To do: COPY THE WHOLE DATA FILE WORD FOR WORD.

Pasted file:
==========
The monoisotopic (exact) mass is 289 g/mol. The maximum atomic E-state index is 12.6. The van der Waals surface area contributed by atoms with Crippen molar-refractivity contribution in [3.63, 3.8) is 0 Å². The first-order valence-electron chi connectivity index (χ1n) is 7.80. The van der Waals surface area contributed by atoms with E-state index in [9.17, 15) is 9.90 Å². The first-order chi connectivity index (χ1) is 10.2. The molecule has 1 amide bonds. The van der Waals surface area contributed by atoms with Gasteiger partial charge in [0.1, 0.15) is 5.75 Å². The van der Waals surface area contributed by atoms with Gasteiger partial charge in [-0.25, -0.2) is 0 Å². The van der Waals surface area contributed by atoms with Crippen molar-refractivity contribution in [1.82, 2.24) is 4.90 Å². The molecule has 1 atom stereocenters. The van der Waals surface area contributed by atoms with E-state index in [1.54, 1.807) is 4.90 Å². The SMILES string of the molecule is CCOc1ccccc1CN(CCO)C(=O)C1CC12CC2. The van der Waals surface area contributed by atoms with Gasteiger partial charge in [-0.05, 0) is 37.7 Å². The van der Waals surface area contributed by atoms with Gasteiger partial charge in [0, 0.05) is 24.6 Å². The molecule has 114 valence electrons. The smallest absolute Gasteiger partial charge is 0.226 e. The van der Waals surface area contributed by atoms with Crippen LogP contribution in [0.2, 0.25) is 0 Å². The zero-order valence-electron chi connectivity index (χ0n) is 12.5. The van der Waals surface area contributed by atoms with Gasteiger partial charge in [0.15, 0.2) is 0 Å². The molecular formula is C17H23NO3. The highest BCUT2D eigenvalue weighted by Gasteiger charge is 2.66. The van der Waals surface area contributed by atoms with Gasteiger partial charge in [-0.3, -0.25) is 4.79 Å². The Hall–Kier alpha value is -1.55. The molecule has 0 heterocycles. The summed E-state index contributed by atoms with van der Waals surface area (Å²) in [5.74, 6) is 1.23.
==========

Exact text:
The monoisotopic (exact) mass is 289 g/mol. The maximum atomic E-state index is 12.6. The van der Waals surface area contributed by atoms with Crippen molar-refractivity contribution in [3.63, 3.8) is 0 Å². The first-order valence-electron chi connectivity index (χ1n) is 7.80. The van der Waals surface area contributed by atoms with E-state index in [9.17, 15) is 9.90 Å². The first-order chi connectivity index (χ1) is 10.2. The molecule has 1 amide bonds. The van der Waals surface area contributed by atoms with Gasteiger partial charge in [0.1, 0.15) is 5.75 Å². The van der Waals surface area contributed by atoms with Gasteiger partial charge in [-0.25, -0.2) is 0 Å². The van der Waals surface area contributed by atoms with Crippen molar-refractivity contribution in [1.82, 2.24) is 4.90 Å². The molecule has 1 atom stereocenters. The van der Waals surface area contributed by atoms with E-state index in [1.54, 1.807) is 4.90 Å². The SMILES string of the molecule is CCOc1ccccc1CN(CCO)C(=O)C1CC12CC2. The van der Waals surface area contributed by atoms with Gasteiger partial charge in [-0.05, 0) is 37.7 Å². The van der Waals surface area contributed by atoms with Gasteiger partial charge in [0, 0.05) is 24.6 Å². The molecule has 114 valence electrons. The smallest absolute Gasteiger partial charge is 0.226 e. The van der Waals surface area contributed by atoms with Crippen LogP contribution in [0.2, 0.25) is 0 Å². The zero-order valence-electron chi connectivity index (χ0n) is 12.5. The van der Waals surface area contributed by atoms with Gasteiger partial charge in [0.15, 0.2) is 0 Å². The molecular formula is C17H23NO3. The highest BCUT2D eigenvalue weighted by Gasteiger charge is 2.66. The van der Waals surface area contributed by atoms with Gasteiger partial charge in [-0.3, -0.25) is 4.79 Å². The Hall–Kier alpha value is -1.55. The molecule has 0 heterocycles. The summed E-state index contributed by atoms with van der Waals surface area (Å²) in [5.74, 6) is 1.23.